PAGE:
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Pompeii “never ceases to surprise us”: frescoes inspired by the Trojan War discovered under the ashes

Splendid frescoes inspired by the Trojan War adorning a banquet hall were discovered in Pompeii, the archaeological site located near Naples, in southern Italy, announced Thursday April 11.

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Pompeii “never ceases to surprise us”: frescoes inspired by the Trojan War discovered under the ashes

Splendid frescoes inspired by the Trojan War adorning a banquet hall were discovered in Pompeii, the archaeological site located near Naples, in southern Italy, announced Thursday April 11. This room of imposing dimensions (15 by 6 meters) presents refined decorations of mythological subjects standing out on walls with a black background as well as mosaics, testifying to the luxurious lifestyle reigning in the ancient city destroyed and buried under the ashes in year 79 by the eruption of Vesuvius.

The dominant theme of the cycle of frescoes is heroism, through representations of the pairs of heroes and deities protagonists of the Trojan War, but these paintings also evoke destiny and the ways in which humans can modify it.

Among the characters represented are Helen and Paris, the Trojan prince who kidnapped the latter, wife of the king of Sparta, Menelaus, triggering the Trojan War. We also discover Cassandra, sister of Paris, and the god Apollo, from whom she received the gift of telling the future even if her predictions will never be believed, including by her family. She thus warned her compatriots in vain that the horse offered by the Greeks was a subterfuge which would lead Troy to its downfall. “The frequent presence of mythological figures on frescoes in the reception rooms of Roman houses had precisely the social function of entertaining guests and guests, providing subjects for conversation and reflection on the meaning of existence,” explained the direction of Pompeii.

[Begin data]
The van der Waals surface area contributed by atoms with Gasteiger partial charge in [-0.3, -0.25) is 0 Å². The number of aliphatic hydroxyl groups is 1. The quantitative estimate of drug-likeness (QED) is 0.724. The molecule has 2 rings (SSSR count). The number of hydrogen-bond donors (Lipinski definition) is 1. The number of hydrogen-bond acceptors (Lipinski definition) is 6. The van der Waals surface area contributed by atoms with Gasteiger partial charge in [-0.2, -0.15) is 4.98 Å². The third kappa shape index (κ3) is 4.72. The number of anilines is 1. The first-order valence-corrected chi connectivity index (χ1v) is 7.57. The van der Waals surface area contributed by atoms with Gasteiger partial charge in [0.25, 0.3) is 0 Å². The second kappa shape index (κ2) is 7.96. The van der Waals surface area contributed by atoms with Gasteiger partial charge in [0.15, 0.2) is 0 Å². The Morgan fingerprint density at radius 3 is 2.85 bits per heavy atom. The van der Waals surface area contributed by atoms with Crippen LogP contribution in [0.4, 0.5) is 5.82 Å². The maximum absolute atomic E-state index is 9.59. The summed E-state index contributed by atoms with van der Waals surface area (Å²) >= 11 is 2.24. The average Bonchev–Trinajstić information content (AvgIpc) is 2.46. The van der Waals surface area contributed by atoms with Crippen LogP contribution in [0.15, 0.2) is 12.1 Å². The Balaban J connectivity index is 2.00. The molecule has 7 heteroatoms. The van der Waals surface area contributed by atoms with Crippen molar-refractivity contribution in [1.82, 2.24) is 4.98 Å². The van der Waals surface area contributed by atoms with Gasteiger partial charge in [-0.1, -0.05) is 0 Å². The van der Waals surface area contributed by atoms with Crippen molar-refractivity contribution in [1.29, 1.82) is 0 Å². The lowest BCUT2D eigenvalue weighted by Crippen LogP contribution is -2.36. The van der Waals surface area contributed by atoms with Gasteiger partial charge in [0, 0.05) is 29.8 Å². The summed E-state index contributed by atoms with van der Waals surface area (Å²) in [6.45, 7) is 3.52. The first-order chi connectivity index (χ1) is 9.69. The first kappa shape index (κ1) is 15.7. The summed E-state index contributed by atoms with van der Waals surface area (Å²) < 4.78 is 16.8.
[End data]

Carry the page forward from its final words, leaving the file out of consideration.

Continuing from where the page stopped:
Practical and fascinating detail: the walls were painted black to prevent traces of smoke from the lanterns from being seen. In this room, “we gathered for banquets after sunset, the flickering light of the lanterns gave the impression that the painted images were coming to life, especially after a few glasses of good wine,” the director of Pompeii poetically noted , the Italian-German Gabriel Zuchtriegel.

Pompeii “never ceases to surprise us because every time we dig, we find something beautiful and meaningful,” said Culture Minister Gennaro Sangiuliano. The volcanic ash spewed 2000 years ago by Vesuvius sedimented on most of the homes of Pompeii, which allowed them to be almost completely preserved, as did many of the bodies of the 3000 deaths caused by the catastrophe.

Listed as a UNESCO World Heritage Site, Pompeii, the second most visited tourist site in Italy after the Colosseum in Rome, covers a total area of ​​approximately 22 hectares, a third of which is still buried under ashes.

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